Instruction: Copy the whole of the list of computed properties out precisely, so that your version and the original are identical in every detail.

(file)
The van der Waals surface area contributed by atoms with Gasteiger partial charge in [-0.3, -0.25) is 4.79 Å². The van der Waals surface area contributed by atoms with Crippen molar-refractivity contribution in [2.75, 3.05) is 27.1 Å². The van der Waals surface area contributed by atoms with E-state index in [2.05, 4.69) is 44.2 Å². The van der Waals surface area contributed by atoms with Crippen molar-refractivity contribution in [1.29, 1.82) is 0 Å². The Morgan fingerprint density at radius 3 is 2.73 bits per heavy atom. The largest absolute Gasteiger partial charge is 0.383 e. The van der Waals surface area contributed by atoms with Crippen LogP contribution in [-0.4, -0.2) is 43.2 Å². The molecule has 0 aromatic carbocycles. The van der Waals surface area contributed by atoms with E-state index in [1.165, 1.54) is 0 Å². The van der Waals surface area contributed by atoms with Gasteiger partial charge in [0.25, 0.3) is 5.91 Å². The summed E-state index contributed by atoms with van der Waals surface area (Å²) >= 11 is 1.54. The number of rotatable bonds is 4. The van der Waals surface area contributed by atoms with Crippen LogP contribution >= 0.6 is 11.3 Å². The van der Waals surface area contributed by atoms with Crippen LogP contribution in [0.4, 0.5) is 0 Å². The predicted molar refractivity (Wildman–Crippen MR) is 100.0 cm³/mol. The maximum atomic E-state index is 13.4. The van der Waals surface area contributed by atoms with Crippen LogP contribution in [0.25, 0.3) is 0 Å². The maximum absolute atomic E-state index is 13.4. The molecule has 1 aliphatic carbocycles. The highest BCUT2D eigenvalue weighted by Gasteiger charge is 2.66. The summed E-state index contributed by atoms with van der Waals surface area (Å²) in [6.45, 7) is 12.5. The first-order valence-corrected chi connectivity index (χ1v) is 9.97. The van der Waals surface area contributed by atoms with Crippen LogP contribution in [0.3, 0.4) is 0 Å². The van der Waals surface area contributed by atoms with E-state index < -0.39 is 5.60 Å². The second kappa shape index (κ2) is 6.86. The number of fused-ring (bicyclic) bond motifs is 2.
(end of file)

The van der Waals surface area contributed by atoms with Gasteiger partial charge in [-0.3, -0.25) is 4.79 Å². The van der Waals surface area contributed by atoms with Crippen molar-refractivity contribution in [2.75, 3.05) is 27.1 Å². The van der Waals surface area contributed by atoms with E-state index in [2.05, 4.69) is 44.2 Å². The van der Waals surface area contributed by atoms with Crippen molar-refractivity contribution in [1.29, 1.82) is 0 Å². The Morgan fingerprint density at radius 3 is 2.73 bits per heavy atom. The largest absolute Gasteiger partial charge is 0.383 e. The van der Waals surface area contributed by atoms with Crippen LogP contribution in [-0.4, -0.2) is 43.2 Å². The molecule has 0 aromatic carbocycles. The van der Waals surface area contributed by atoms with E-state index in [1.165, 1.54) is 0 Å². The van der Waals surface area contributed by atoms with Gasteiger partial charge in [0.25, 0.3) is 5.91 Å². The summed E-state index contributed by atoms with van der Waals surface area (Å²) >= 11 is 1.54. The number of rotatable bonds is 4. The van der Waals surface area contributed by atoms with Crippen LogP contribution >= 0.6 is 11.3 Å². The van der Waals surface area contributed by atoms with Crippen LogP contribution in [0.4, 0.5) is 0 Å². The predicted molar refractivity (Wildman–Crippen MR) is 100.0 cm³/mol. The maximum atomic E-state index is 13.4. The van der Waals surface area contributed by atoms with Crippen LogP contribution in [0.25, 0.3) is 0 Å². The maximum absolute atomic E-state index is 13.4. The molecule has 1 aliphatic carbocycles. The highest BCUT2D eigenvalue weighted by Gasteiger charge is 2.66. The summed E-state index contributed by atoms with van der Waals surface area (Å²) in [6.45, 7) is 12.5. The first-order valence-corrected chi connectivity index (χ1v) is 9.97. The van der Waals surface area contributed by atoms with Crippen LogP contribution in [0.3, 0.4) is 0 Å². The van der Waals surface area contributed by atoms with E-state index < -0.39 is 5.60 Å². The second kappa shape index (κ2) is 6.86. The number of fused-ring (bicyclic) bond motifs is 2.